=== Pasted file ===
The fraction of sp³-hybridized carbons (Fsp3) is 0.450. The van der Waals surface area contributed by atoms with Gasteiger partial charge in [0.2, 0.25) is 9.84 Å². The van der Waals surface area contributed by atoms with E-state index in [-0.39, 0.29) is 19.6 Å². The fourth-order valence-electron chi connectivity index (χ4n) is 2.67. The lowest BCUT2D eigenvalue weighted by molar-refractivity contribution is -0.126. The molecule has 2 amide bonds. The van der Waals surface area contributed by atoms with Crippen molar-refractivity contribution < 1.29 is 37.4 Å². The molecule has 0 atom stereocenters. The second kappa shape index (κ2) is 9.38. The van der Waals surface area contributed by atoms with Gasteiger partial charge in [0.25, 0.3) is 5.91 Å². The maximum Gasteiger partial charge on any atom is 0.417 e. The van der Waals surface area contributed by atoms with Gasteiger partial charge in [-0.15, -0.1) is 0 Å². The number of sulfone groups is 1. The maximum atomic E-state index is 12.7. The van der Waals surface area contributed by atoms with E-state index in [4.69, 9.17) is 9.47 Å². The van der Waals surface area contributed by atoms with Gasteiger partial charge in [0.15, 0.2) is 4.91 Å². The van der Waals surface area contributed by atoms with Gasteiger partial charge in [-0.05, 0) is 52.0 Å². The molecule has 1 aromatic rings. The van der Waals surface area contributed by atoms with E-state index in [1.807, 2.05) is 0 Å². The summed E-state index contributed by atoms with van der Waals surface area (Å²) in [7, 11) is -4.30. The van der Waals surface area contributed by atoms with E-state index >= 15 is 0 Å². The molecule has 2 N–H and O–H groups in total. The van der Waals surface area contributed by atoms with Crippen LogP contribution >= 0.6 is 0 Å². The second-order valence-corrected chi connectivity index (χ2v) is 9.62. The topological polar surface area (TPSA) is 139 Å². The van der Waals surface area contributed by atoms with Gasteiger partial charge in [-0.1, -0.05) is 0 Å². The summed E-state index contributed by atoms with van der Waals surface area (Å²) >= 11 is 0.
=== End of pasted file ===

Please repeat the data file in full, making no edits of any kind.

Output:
The fraction of sp³-hybridized carbons (Fsp3) is 0.450. The van der Waals surface area contributed by atoms with Gasteiger partial charge in [0.2, 0.25) is 9.84 Å². The van der Waals surface area contributed by atoms with E-state index in [-0.39, 0.29) is 19.6 Å². The fourth-order valence-electron chi connectivity index (χ4n) is 2.67. The lowest BCUT2D eigenvalue weighted by molar-refractivity contribution is -0.126. The molecule has 2 amide bonds. The van der Waals surface area contributed by atoms with Crippen molar-refractivity contribution < 1.29 is 37.4 Å². The molecule has 0 atom stereocenters. The second kappa shape index (κ2) is 9.38. The van der Waals surface area contributed by atoms with Gasteiger partial charge in [0.25, 0.3) is 5.91 Å². The maximum Gasteiger partial charge on any atom is 0.417 e. The van der Waals surface area contributed by atoms with Gasteiger partial charge in [-0.15, -0.1) is 0 Å². The number of sulfone groups is 1. The maximum atomic E-state index is 12.7. The van der Waals surface area contributed by atoms with E-state index in [4.69, 9.17) is 9.47 Å². The van der Waals surface area contributed by atoms with Gasteiger partial charge in [0.15, 0.2) is 4.91 Å². The van der Waals surface area contributed by atoms with Gasteiger partial charge in [-0.05, 0) is 52.0 Å². The molecule has 1 aromatic rings. The van der Waals surface area contributed by atoms with E-state index in [1.807, 2.05) is 0 Å². The summed E-state index contributed by atoms with van der Waals surface area (Å²) in [7, 11) is -4.30. The van der Waals surface area contributed by atoms with E-state index >= 15 is 0 Å². The molecule has 2 N–H and O–H groups in total. The van der Waals surface area contributed by atoms with Crippen LogP contribution >= 0.6 is 0 Å². The second-order valence-corrected chi connectivity index (χ2v) is 9.62. The topological polar surface area (TPSA) is 139 Å². The van der Waals surface area contributed by atoms with Gasteiger partial charge in [-0.1, -0.05) is 0 Å². The summed E-state index contributed by atoms with van der Waals surface area (Å²) >= 11 is 0.